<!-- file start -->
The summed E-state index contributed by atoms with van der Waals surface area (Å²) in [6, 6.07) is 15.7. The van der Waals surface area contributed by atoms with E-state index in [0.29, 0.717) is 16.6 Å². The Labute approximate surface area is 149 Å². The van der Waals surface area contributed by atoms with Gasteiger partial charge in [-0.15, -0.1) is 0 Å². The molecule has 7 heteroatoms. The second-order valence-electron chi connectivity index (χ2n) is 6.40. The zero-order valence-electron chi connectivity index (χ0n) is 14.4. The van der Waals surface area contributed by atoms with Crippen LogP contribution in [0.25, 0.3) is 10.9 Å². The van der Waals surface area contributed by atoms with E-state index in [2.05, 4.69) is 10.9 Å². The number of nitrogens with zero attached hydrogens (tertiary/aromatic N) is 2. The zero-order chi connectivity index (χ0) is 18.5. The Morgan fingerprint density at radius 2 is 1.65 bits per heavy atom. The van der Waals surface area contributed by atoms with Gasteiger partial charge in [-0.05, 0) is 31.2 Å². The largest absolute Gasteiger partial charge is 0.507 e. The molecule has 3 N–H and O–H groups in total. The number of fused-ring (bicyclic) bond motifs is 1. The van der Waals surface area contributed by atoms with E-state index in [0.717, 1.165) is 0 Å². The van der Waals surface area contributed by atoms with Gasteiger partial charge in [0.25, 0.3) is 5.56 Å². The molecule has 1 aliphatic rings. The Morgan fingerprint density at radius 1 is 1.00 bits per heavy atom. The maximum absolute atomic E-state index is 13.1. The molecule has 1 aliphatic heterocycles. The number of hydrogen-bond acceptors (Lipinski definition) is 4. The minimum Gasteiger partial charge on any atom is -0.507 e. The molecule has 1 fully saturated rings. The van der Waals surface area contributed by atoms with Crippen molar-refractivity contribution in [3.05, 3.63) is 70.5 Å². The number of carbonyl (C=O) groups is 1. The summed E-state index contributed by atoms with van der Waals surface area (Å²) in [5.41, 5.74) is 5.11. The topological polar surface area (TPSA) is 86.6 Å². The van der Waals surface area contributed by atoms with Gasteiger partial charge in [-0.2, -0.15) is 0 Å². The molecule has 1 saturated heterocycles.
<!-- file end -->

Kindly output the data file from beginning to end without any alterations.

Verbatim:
The summed E-state index contributed by atoms with van der Waals surface area (Å²) in [6, 6.07) is 15.7. The van der Waals surface area contributed by atoms with E-state index in [0.29, 0.717) is 16.6 Å². The Labute approximate surface area is 149 Å². The van der Waals surface area contributed by atoms with Gasteiger partial charge in [-0.15, -0.1) is 0 Å². The molecule has 7 heteroatoms. The second-order valence-electron chi connectivity index (χ2n) is 6.40. The zero-order valence-electron chi connectivity index (χ0n) is 14.4. The van der Waals surface area contributed by atoms with Crippen LogP contribution in [0.25, 0.3) is 10.9 Å². The van der Waals surface area contributed by atoms with E-state index in [2.05, 4.69) is 10.9 Å². The number of nitrogens with zero attached hydrogens (tertiary/aromatic N) is 2. The zero-order chi connectivity index (χ0) is 18.5. The Morgan fingerprint density at radius 2 is 1.65 bits per heavy atom. The van der Waals surface area contributed by atoms with Gasteiger partial charge in [-0.05, 0) is 31.2 Å². The largest absolute Gasteiger partial charge is 0.507 e. The molecule has 3 N–H and O–H groups in total. The number of fused-ring (bicyclic) bond motifs is 1. The van der Waals surface area contributed by atoms with E-state index in [0.717, 1.165) is 0 Å². The van der Waals surface area contributed by atoms with Gasteiger partial charge in [0.25, 0.3) is 5.56 Å². The molecule has 1 aliphatic rings. The Morgan fingerprint density at radius 1 is 1.00 bits per heavy atom. The maximum absolute atomic E-state index is 13.1. The molecule has 1 aliphatic heterocycles. The number of hydrogen-bond acceptors (Lipinski definition) is 4. The minimum Gasteiger partial charge on any atom is -0.507 e. The molecule has 1 fully saturated rings. The van der Waals surface area contributed by atoms with Crippen molar-refractivity contribution in [3.05, 3.63) is 70.5 Å². The number of carbonyl (C=O) groups is 1. The summed E-state index contributed by atoms with van der Waals surface area (Å²) in [5.41, 5.74) is 5.11. The topological polar surface area (TPSA) is 86.6 Å². The van der Waals surface area contributed by atoms with Gasteiger partial charge in [-0.2, -0.15) is 0 Å². The molecule has 1 saturated heterocycles.